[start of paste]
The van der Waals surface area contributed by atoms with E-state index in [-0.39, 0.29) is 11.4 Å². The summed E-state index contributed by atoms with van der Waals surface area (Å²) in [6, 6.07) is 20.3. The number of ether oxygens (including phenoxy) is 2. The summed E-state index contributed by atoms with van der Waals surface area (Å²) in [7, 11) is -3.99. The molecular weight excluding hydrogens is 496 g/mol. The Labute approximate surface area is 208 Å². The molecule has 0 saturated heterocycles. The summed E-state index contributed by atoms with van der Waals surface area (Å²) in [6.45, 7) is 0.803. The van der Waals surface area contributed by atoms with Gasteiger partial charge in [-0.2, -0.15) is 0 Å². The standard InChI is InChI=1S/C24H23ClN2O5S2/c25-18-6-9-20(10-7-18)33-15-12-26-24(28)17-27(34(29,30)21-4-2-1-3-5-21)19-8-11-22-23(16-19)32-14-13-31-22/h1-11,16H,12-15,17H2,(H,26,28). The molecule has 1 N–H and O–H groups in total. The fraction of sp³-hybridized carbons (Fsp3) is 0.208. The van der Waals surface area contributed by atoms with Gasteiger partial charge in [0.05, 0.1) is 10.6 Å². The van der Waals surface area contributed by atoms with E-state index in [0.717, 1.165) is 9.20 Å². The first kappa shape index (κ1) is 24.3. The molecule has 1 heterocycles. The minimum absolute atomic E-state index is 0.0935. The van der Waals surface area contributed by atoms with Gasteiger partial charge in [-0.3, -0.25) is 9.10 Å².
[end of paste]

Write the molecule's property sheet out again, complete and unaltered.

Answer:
The van der Waals surface area contributed by atoms with E-state index in [-0.39, 0.29) is 11.4 Å². The summed E-state index contributed by atoms with van der Waals surface area (Å²) in [6, 6.07) is 20.3. The number of ether oxygens (including phenoxy) is 2. The summed E-state index contributed by atoms with van der Waals surface area (Å²) in [7, 11) is -3.99. The molecular weight excluding hydrogens is 496 g/mol. The Labute approximate surface area is 208 Å². The molecule has 0 saturated heterocycles. The summed E-state index contributed by atoms with van der Waals surface area (Å²) in [6.45, 7) is 0.803. The van der Waals surface area contributed by atoms with Gasteiger partial charge in [-0.2, -0.15) is 0 Å². The standard InChI is InChI=1S/C24H23ClN2O5S2/c25-18-6-9-20(10-7-18)33-15-12-26-24(28)17-27(34(29,30)21-4-2-1-3-5-21)19-8-11-22-23(16-19)32-14-13-31-22/h1-11,16H,12-15,17H2,(H,26,28). The molecule has 1 N–H and O–H groups in total. The fraction of sp³-hybridized carbons (Fsp3) is 0.208. The van der Waals surface area contributed by atoms with Gasteiger partial charge in [0.05, 0.1) is 10.6 Å². The van der Waals surface area contributed by atoms with E-state index in [0.717, 1.165) is 9.20 Å². The first kappa shape index (κ1) is 24.3. The molecule has 1 heterocycles. The minimum absolute atomic E-state index is 0.0935. The van der Waals surface area contributed by atoms with Gasteiger partial charge in [-0.3, -0.25) is 9.10 Å².